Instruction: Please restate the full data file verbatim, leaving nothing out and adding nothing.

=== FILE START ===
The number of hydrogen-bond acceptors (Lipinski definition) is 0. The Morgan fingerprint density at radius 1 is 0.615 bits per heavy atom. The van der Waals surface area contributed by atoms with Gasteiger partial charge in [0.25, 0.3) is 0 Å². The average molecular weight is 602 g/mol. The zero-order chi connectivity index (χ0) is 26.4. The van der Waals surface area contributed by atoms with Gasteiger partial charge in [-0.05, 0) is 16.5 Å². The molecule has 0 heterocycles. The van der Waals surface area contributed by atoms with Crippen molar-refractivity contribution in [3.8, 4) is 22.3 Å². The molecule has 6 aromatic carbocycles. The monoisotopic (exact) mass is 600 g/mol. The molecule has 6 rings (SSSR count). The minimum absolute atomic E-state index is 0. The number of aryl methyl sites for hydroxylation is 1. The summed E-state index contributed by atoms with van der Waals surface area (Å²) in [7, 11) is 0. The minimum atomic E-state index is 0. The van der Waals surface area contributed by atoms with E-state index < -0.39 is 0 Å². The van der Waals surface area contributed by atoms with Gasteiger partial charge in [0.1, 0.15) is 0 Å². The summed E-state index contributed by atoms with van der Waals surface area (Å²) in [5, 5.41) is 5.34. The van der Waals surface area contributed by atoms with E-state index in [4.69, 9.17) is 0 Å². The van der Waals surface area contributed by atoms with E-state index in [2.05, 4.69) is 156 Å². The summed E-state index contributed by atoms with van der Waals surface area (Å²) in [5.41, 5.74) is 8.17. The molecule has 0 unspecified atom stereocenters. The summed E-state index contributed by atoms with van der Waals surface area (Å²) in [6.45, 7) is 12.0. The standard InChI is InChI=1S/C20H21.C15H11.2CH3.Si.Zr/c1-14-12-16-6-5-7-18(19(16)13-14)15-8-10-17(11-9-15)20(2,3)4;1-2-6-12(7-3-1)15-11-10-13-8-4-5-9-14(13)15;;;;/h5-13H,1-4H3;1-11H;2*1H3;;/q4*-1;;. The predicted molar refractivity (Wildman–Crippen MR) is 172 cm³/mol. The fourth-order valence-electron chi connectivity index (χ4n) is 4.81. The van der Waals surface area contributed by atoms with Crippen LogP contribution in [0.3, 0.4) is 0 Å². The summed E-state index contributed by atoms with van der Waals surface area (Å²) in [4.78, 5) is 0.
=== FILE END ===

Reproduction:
The number of hydrogen-bond acceptors (Lipinski definition) is 0. The Morgan fingerprint density at radius 1 is 0.615 bits per heavy atom. The van der Waals surface area contributed by atoms with Gasteiger partial charge in [0.25, 0.3) is 0 Å². The average molecular weight is 602 g/mol. The zero-order chi connectivity index (χ0) is 26.4. The van der Waals surface area contributed by atoms with Gasteiger partial charge in [-0.05, 0) is 16.5 Å². The molecule has 0 heterocycles. The van der Waals surface area contributed by atoms with Crippen molar-refractivity contribution in [3.8, 4) is 22.3 Å². The molecule has 6 aromatic carbocycles. The monoisotopic (exact) mass is 600 g/mol. The molecule has 6 rings (SSSR count). The minimum absolute atomic E-state index is 0. The number of aryl methyl sites for hydroxylation is 1. The summed E-state index contributed by atoms with van der Waals surface area (Å²) in [7, 11) is 0. The minimum atomic E-state index is 0. The van der Waals surface area contributed by atoms with E-state index < -0.39 is 0 Å². The van der Waals surface area contributed by atoms with Gasteiger partial charge in [0.1, 0.15) is 0 Å². The summed E-state index contributed by atoms with van der Waals surface area (Å²) in [5, 5.41) is 5.34. The van der Waals surface area contributed by atoms with E-state index in [4.69, 9.17) is 0 Å². The van der Waals surface area contributed by atoms with E-state index in [2.05, 4.69) is 156 Å². The summed E-state index contributed by atoms with van der Waals surface area (Å²) in [5.41, 5.74) is 8.17. The molecule has 0 unspecified atom stereocenters. The summed E-state index contributed by atoms with van der Waals surface area (Å²) in [6.45, 7) is 12.0. The standard InChI is InChI=1S/C20H21.C15H11.2CH3.Si.Zr/c1-14-12-16-6-5-7-18(19(16)13-14)15-8-10-17(11-9-15)20(2,3)4;1-2-6-12(7-3-1)15-11-10-13-8-4-5-9-14(13)15;;;;/h5-13H,1-4H3;1-11H;2*1H3;;/q4*-1;;. The predicted molar refractivity (Wildman–Crippen MR) is 172 cm³/mol. The fourth-order valence-electron chi connectivity index (χ4n) is 4.81. The van der Waals surface area contributed by atoms with Crippen LogP contribution in [0.3, 0.4) is 0 Å². The summed E-state index contributed by atoms with van der Waals surface area (Å²) in [4.78, 5) is 0.